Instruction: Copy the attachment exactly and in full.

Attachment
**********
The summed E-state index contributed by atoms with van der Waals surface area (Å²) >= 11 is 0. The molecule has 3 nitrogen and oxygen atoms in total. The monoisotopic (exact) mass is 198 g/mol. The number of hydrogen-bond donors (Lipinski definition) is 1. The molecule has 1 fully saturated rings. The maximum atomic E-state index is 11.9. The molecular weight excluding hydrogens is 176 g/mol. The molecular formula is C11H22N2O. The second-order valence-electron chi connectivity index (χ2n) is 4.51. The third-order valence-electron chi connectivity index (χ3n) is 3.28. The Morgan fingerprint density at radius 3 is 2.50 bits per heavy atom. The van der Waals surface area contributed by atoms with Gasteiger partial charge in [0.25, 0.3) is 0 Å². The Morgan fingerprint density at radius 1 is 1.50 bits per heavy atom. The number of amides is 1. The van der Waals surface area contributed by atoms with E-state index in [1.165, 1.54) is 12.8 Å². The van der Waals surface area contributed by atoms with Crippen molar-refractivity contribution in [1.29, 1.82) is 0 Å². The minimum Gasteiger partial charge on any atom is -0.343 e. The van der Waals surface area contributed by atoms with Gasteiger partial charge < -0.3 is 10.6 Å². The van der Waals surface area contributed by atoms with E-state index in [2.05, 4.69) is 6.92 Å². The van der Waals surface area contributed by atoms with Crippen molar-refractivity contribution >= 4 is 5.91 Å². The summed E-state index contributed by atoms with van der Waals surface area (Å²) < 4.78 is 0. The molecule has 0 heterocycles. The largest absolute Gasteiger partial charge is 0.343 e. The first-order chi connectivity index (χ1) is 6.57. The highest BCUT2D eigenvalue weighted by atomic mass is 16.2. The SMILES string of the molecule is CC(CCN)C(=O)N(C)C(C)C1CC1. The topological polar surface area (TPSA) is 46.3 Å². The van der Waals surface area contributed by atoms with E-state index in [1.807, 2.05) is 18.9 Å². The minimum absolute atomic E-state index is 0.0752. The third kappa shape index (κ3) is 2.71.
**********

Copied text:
The summed E-state index contributed by atoms with van der Waals surface area (Å²) >= 11 is 0. The molecule has 3 nitrogen and oxygen atoms in total. The monoisotopic (exact) mass is 198 g/mol. The number of hydrogen-bond donors (Lipinski definition) is 1. The molecule has 1 fully saturated rings. The maximum atomic E-state index is 11.9. The molecular weight excluding hydrogens is 176 g/mol. The molecular formula is C11H22N2O. The second-order valence-electron chi connectivity index (χ2n) is 4.51. The third-order valence-electron chi connectivity index (χ3n) is 3.28. The Morgan fingerprint density at radius 3 is 2.50 bits per heavy atom. The van der Waals surface area contributed by atoms with Gasteiger partial charge in [0.25, 0.3) is 0 Å². The Morgan fingerprint density at radius 1 is 1.50 bits per heavy atom. The number of amides is 1. The van der Waals surface area contributed by atoms with E-state index in [1.165, 1.54) is 12.8 Å². The van der Waals surface area contributed by atoms with Crippen molar-refractivity contribution in [1.29, 1.82) is 0 Å². The minimum Gasteiger partial charge on any atom is -0.343 e. The van der Waals surface area contributed by atoms with Gasteiger partial charge < -0.3 is 10.6 Å². The van der Waals surface area contributed by atoms with E-state index in [2.05, 4.69) is 6.92 Å². The van der Waals surface area contributed by atoms with Crippen molar-refractivity contribution >= 4 is 5.91 Å². The summed E-state index contributed by atoms with van der Waals surface area (Å²) < 4.78 is 0. The molecule has 0 heterocycles. The largest absolute Gasteiger partial charge is 0.343 e. The first-order chi connectivity index (χ1) is 6.57. The highest BCUT2D eigenvalue weighted by atomic mass is 16.2. The SMILES string of the molecule is CC(CCN)C(=O)N(C)C(C)C1CC1. The topological polar surface area (TPSA) is 46.3 Å². The van der Waals surface area contributed by atoms with E-state index in [1.807, 2.05) is 18.9 Å². The minimum absolute atomic E-state index is 0.0752. The third kappa shape index (κ3) is 2.71.